Breaking these numbers down into smaller categories, the World Prison Brief website shows that pre-trial detainees make up 20.3% of the prison population in the Netherlands. According to World Prison Brief, female prisoners make up 5.4% of the prison population. In the U.S., this number is much higher at 9.7%. Juveniles make up only 0.2% of the prison population in the Netherlands. The prison administration of the Netherlands is called the National Agency of Correctional Institutions, or NACI. The Netherlands' prison population has been steadily declining since 2006. They have so much extra room that they take in prisoners from other countries. In fact, 19.1% of their prisoners are foreigners. In the U.S., this number is only 5.2% . Not only can prisons in the Netherlands house all of their prisoners comfortably, but they can also help out with overcrowding in other countries.
The Netherlands experienced an extended period of decarceration from 1947 until 1974.
Beginning in 1975 however, this trend changed. In approximately the last thirty years since, the incarceration rate in the Netherlands has sextupled. Despite this increase, of the 155,270 sanctions imposed by Dutch courts, only 21,480 or approximately 14% resulted in unsuspended prison sentences in 2000. This data alone however may not support the assertion that the country is more punitive than in the past. Incarceration rates alone, particularly in the Netherlands, are a poor indicator of a country's purported move towards more punitive sentencing. Measuring changes in prison capacity alone is an insufficient measure of punitiveness in the Netherlands because these numbers do not accurately represent the incarceration needs of the Dutch. Notably, in the 1970s Dutch prisons operated at full capacity. Incarceration rates were kept artificially low in this era because the Dutch declined to construct the required number of prisons to suit the demands imposed by their criminal justice system. This problem was alleviated on the front-end by dismissing three-quarters of all recorded offenses. Furthermore, there was no guarantee the convicted would ever spend any time in prison, even when prosecutors did not dismiss the offense and the offender was subsequently convicted and sentenced to prison. Individuals were still sent to prison even in the absence of capacity. To remedy this shortfall in capacity, the Netherlands established waitlists for prisons. If the prison incarcerated more perilous offenders than the convicted, then the convict was placed on a waitlist until their crime was deemed sufficiently severe. The reason behind these waitlists was purely practical: the Dutch simply did not have enough available space in their prisons. These waitlists were not developed for rehabilitative reasons. In fact, prison sentences were voided if the convicted spent too long on the waitlist. Over 5,000 unsuspended prison sentences were voided in 1995 alone due to a lack of space in prisons.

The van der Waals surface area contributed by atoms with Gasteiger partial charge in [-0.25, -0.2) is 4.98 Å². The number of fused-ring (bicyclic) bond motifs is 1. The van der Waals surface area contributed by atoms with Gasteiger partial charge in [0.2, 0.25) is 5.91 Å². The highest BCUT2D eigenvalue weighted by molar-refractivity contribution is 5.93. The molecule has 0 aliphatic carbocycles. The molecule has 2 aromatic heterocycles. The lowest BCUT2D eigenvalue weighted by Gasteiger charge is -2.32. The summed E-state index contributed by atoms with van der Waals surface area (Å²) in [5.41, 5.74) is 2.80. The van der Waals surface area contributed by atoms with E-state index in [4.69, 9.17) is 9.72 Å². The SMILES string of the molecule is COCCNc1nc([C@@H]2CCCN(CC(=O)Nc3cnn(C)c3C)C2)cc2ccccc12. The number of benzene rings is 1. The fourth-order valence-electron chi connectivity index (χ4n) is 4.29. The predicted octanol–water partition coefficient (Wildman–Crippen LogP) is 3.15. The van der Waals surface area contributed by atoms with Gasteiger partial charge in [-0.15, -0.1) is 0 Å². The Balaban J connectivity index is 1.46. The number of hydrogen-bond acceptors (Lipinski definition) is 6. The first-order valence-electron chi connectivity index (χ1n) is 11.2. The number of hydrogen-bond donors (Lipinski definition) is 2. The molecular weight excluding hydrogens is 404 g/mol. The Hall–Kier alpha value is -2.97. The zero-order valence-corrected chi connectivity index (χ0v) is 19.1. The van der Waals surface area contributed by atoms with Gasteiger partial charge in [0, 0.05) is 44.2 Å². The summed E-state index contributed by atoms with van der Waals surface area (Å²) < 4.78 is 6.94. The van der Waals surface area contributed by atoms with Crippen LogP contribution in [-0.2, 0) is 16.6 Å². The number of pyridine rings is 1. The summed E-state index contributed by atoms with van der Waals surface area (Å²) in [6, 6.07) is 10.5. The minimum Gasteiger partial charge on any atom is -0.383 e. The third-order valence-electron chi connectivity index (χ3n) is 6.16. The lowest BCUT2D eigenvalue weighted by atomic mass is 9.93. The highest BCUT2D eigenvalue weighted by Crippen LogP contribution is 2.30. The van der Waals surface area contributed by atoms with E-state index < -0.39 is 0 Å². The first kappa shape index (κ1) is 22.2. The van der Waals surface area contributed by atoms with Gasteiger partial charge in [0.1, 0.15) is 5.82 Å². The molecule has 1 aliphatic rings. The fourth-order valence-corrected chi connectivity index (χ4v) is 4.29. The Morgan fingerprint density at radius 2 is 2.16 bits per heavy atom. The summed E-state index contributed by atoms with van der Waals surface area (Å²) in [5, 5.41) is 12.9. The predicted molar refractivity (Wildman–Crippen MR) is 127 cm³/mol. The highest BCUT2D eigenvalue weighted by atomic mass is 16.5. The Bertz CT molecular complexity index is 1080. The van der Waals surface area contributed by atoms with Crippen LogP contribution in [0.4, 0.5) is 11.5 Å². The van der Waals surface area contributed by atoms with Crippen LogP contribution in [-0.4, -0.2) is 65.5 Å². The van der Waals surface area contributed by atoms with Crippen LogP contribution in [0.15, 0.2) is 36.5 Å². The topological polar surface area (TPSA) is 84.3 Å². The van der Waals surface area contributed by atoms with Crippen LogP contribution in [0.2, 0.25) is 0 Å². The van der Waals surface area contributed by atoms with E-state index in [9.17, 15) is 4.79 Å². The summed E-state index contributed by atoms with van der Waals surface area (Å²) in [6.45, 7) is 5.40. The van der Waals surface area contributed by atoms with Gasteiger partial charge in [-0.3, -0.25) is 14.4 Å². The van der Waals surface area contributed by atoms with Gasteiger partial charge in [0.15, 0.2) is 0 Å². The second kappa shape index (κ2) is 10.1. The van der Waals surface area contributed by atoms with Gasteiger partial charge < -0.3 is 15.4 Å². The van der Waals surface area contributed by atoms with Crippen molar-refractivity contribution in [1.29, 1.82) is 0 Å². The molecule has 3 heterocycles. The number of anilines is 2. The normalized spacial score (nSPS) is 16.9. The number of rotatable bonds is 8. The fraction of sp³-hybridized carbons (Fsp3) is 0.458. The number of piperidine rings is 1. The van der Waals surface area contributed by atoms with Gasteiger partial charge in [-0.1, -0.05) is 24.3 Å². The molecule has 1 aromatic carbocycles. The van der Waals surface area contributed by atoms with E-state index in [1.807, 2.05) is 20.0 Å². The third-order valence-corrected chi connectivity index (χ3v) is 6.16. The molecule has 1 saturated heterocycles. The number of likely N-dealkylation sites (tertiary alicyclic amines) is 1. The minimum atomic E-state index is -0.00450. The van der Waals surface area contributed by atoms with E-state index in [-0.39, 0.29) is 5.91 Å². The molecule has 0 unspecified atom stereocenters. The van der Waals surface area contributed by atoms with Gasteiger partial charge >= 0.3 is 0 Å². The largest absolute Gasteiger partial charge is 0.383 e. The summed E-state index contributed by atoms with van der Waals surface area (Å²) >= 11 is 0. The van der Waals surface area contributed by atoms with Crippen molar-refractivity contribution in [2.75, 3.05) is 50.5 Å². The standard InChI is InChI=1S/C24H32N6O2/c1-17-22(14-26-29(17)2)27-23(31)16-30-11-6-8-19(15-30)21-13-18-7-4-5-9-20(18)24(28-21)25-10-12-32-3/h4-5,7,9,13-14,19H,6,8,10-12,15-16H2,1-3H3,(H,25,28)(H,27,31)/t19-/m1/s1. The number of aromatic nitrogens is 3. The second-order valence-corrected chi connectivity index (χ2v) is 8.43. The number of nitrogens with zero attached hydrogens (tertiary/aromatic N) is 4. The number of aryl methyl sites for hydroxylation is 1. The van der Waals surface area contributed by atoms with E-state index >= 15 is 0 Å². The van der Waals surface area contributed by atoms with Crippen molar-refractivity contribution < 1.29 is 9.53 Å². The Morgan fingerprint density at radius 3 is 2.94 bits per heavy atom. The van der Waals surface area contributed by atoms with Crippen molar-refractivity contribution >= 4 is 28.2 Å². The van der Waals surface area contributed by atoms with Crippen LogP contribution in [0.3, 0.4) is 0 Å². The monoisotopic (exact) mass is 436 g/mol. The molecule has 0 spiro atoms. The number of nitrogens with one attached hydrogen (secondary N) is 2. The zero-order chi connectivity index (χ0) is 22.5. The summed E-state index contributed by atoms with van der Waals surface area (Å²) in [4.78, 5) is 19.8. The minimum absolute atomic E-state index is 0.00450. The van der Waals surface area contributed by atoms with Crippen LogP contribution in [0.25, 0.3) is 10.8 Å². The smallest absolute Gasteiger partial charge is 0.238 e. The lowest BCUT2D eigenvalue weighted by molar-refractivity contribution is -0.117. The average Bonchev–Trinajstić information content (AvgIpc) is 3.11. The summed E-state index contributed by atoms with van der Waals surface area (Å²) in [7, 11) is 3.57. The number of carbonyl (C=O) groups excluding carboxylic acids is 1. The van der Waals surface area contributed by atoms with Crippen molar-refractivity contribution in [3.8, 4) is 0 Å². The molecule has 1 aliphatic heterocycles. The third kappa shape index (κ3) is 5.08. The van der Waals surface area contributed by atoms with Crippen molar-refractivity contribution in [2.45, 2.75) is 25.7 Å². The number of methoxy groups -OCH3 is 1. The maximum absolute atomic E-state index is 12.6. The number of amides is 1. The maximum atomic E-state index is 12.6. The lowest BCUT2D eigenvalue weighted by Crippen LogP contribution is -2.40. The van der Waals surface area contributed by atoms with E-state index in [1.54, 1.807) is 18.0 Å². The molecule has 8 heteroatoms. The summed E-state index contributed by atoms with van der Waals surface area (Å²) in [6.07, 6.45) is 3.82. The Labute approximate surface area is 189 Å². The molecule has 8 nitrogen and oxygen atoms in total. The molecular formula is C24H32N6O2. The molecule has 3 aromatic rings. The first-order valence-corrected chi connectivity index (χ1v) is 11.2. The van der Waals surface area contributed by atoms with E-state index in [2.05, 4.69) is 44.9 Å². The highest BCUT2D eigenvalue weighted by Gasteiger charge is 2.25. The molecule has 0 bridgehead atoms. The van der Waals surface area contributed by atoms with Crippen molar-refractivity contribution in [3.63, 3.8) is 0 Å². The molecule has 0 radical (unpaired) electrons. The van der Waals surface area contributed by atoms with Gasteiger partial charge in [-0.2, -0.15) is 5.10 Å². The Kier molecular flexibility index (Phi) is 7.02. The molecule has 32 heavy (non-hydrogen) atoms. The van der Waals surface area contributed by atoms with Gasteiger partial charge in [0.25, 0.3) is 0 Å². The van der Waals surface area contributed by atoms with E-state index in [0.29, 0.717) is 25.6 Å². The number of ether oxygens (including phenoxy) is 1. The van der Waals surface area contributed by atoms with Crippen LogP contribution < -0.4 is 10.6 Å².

Fundamental changes in penal philosophy resulted from the national concern that was registered over these ever-escalating prison waitlists. The Dutch Ministry of Justice report, Law in Motion, in fact advocated, "[w]hat is at stake is nothing less than the credibility of constitutional government and its democratic and social values...Our highest policy priority is, of necessity, to combat crime by preventive and repressive means...[.]" In response to the concerns of the populace, a substantial increase in the construction of prisons was undertaken in the 1980s and again in the 1990s. Increased incarceration capacity was a direct result of criticism emanating from burgeoning prison waitlists. The far severer sentencing of offenders also increased the need for additional prison capacity. Approximately 13,000 unsuspended prison sentences were imposed totaling 2,100 detention years in 1970. Yet, in 2000, while the number of unsuspended prison sentences doubled, the number of detention years imposed increased nearly eightfold to 16,000. Following the prison construction boom of the 1980s, prison capacity increased from 3,300 occupants to approximately 12,800. In the 1990s, capacity was further increased by an additional 3,500 individuals, bringing the total prison capacity to approximately 16,300 persons. This trend is likely to continue into the future. At least one commentator has noted that the enactment of a "three strikes law" has the potential to raise the Dutch incarceration rate to that of American levels. For 2002, the incarceration rate was 93 inmates per 100,000 citizens. Prosecutors' prior widespread discretion over cases has declined since the enactment of new penological guidelines. Guidelines previously imposed a presumption in favor of dismissal, whereas now the guidelines impose a presumption to not dismiss cases.
The relatively open borders and easy international mobility of the Netherlands makes it an attractive destination for immigrants. As a result, the Dutch have also encountered a substantial increase in the infiltration of illegal aliens. In fact, after the prison construction boom in the 1990s, the number of illegal aliens detained for removal increased from 2,000 to 9,600 in only eight years--a 380 percent increase. As a result, 10 percent of all prison capacity is required for the detention of illegal aliens.